Monitoring Heroku with Mackerel

Heroku is a PaaS for running web applications. Here we will introduce and talk about how to monitor applications on Heroku using Mackerel.

Monitoring Dyno

Heroku automatically increases and decreases hosts (Dyno), so we’ll use the configurations in Using Mackerel in Auto Scaling environments in arrangement with Heroku.

With the Procfile which launches your application in Heroku, we will make it so that the shell script start.sh is launched, and do a variety of configurations in start.sh.

Please fill in <API-KEY> , <SERVICE>, and <ROLE> in start.sh appropriately. Replace <RUN-APP> with the command to launch your application (for example, node index.js if node.js, etc.).

  • Procfile
web: ./start.sh
  • start.sh
#!/bin/sh
set -x
# install mackerel-agent
mackerel_agent=/app/mackerel-agent/mackerel-agent
mackerel_agent_conf=/app/mackerel-agent/mackerel-agent.conf

cd /app/ && \
  curl -O http://file.mackerel.io/agent/tgz/mackerel-agent-latest.tar.gz && \
  tar xvfz mackerel-agent-latest.tar.gz
sh << SCRIPT
cat > $mackerel_agent_conf <<'EOF';
pidfile = "/app/mackerel-agent/mackerel-agent.pid"
root = "/app/mackerel-agent"
apikey = "<API-KEY>"
roles = [ "<SERVICE>:<ROLE>" ]
EOF
SCRIPT
trap "$mackerel_agent retire -conf $mackerel_agent_conf -force" TERM
$mackerel_agent -conf $mackerel_agent_conf -v &

<RUN-APP>

Posting service metrics

In Heroku, it’s possible to get a variety of logs including the access log by using Log Drains.

https://f.st-hatena.com/images/fotolife/m/mackerelio/20151022/20151022145204_original.png

Here we will talk about how to calculate response time and error rate from the Rails log on Heroku, and how to post them to Mackerel’s service metrics.

Please also refer to the official guide Getting Started with Rails 4.x on Heroku.

Outputting JSON format logs with Rails

We will use lograge.

# Gemfile
gem 'lograge'
# config/application.rb
module Testapp
  class Application < Rails::Application
    ...
    config.log_level = :info
    config.lograge.enabled = true
    config.lograge.formatter = Lograge::Formatters::Json.new
    ...
  end
end

Configuring rsyslog

Next we will prepare the host that will run rsyslog and fluentd. First we’ll configure rsyslog. We will receive the log from Heroku on port 5140, so please open port 5140 in your firewall settings.

# /etc/rsyslog.conf
$ModLoad imtcp
$InputTCPServerRun 5140

Setting up Heroku Drains

Replace <IPADDR> with the IP address of the host that will run rsyslog and fluentd.

# heroku drains:add syslog://<IPADDR>:5140
Successfully added drain syslog://<IPADDR>:5140

Configuring fluentd

First we will install td-agent. Please follow the instructions in the official guide.

Next we will install the necessary plugins.

# /usr/sbin/td-agent-gem install fluent-plugin-mackerel fluent-plugin-numeric-monitor fluent-plugin-datacounter

We will append the following in the settings file for td-agent. Replace <API-KEY> with the API key and <APP> with the name of the service it will be posted in. Refer to Posting Service Metrics with fluentd for how to use the fluent-plugin-mackerel which is used in the second half of the settings file below.

# /etc/td-agent/td-agent.conf
<source>
  type tail
  path /var/log/heroku
  pos_file /var/log/td-agent/posfile_heroku.pos
  format /^(?<time>[^ ]*\s+[^ ]*\s+[^ ]*) (?<host>[^ ]*) (?<ident>[a-zA-Z0-9_\/\.\-]*)(?:\[(?<pid>[a-zA-Z0-9\.]+)\])? *(?<message>.*)$/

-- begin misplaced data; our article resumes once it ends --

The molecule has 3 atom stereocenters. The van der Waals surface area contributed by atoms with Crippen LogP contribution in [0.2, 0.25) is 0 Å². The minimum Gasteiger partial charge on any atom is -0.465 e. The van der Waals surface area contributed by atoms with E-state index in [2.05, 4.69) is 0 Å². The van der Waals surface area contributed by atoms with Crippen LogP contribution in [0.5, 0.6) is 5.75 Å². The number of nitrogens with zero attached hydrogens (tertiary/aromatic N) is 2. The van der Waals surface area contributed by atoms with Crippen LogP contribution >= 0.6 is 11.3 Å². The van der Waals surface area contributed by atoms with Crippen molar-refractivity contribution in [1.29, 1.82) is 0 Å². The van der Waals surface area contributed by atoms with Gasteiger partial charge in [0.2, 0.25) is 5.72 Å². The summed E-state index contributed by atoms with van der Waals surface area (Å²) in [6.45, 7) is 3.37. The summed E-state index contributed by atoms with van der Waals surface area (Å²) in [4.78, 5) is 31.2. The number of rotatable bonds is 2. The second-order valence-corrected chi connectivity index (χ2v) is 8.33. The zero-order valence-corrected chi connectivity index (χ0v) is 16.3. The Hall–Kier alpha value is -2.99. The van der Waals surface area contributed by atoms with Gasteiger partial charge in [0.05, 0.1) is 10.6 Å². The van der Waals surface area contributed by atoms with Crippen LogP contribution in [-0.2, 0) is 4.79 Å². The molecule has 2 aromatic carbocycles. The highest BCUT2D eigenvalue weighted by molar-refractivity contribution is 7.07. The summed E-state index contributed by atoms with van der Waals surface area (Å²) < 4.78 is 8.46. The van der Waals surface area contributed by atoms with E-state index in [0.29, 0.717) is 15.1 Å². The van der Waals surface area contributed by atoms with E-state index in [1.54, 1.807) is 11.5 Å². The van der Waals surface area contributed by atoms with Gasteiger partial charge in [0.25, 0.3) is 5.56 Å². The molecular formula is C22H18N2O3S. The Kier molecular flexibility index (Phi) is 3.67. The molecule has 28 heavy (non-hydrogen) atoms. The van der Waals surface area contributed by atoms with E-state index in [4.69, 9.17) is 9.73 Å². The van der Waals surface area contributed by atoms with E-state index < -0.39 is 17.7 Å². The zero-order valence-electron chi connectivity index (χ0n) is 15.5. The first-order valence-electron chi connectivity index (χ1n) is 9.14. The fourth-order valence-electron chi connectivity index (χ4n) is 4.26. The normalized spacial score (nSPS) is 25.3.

time_format %b %d %H:%M:%S
  tag heroku.syslog
</source>

<match heroku.syslog>
  type rewrite_tag_filter
  rewriterule1 message ^{" raw.heroku.access_log
</match>

<match raw.heroku.access_log>
  type parser
  remove_prefix raw
  key_name message
  format json
  reserve_data true
</match>

<match heroku.access_log>
  type copy
  <store>
    type numeric_monitor
    count_interval 60s
    monitor_key duration
    output_per_tag yes
    percentiles 90,99
    tag_prefix aggregated
    input_tag_remove_prefix heroku
  </store>
  <store>
    type datacounter
    count_interval 60s
    count_key status
    output_per_tag yes
    pattern1 2xx ^2\d\d$
    pattern2 3xx ^3\d\d$
    pattern3 4xx ^4\d\d$
    pattern4 5xx ^5\d\d$
    outcast_unmatched yes
    tag_prefix status_aggregated
    input_tag_remove_prefix heroku
  </store>
</match>

<match status_aggregated.access_log>
  type copy
  <store>
    type rewrite_tag_filter
    capitalize_regex_backreference yes
    rewriterule1 2xx_count      .+ status_count.access_log
    rewriterule2 3xx_count      .+ status_count.access_log
    rewriterule3 4xx_count      .+ status_count.access_log
    rewriterule4 5xx_count      .+ status_count.access_log
  </store>
  <store>
    type rewrite_tag_filter
    capitalize_regex_backreference yes
    rewriterule3 4xx_percentage .+ error_status_percentage.access_log
    rewriterule4 5xx_percentage .+ error_status_percentage.access_log
  </store>
</match>

<match status_count.access_log>
  type mackerel
  flush_interval 60s
  api_key <API-KEY>
  out_keys 2xx_count,3xx_count,4xx_count,5xx_count
  remove_prefix
  service <APP>
  metrics_name access_num.${out_key}
</match>

<match aggregated.access_log>
  type mackerel
  flush_interval 60s
  api_key <API-KEY>
  out_keys avg,percentile_90,percentile_99
  remove_prefix
  service <APP>
  metrics_name access_latency.${out_key}
</match>

<match error_status_percentage.access_log>
  type mackerel
  flush_interval 60s
  api_key <API-KEY>
  out_keys 4xx_percentage,5xx_percentage
  remove_prefix
  service <APP>
  metrics_name error_access_rate.${out_key}
</match>

Adding service metric monitoring rules

https://f.st-hatena.com/images/fotolife/m/mackerelio/20151022/20151022145201_original.png

Finally, let’s add monitoring rules for each of the response time and error rate service metrics we’ve configured.

For specific instructions please refer to Setting up monitoring and alerts and Using the mkr CLI tool.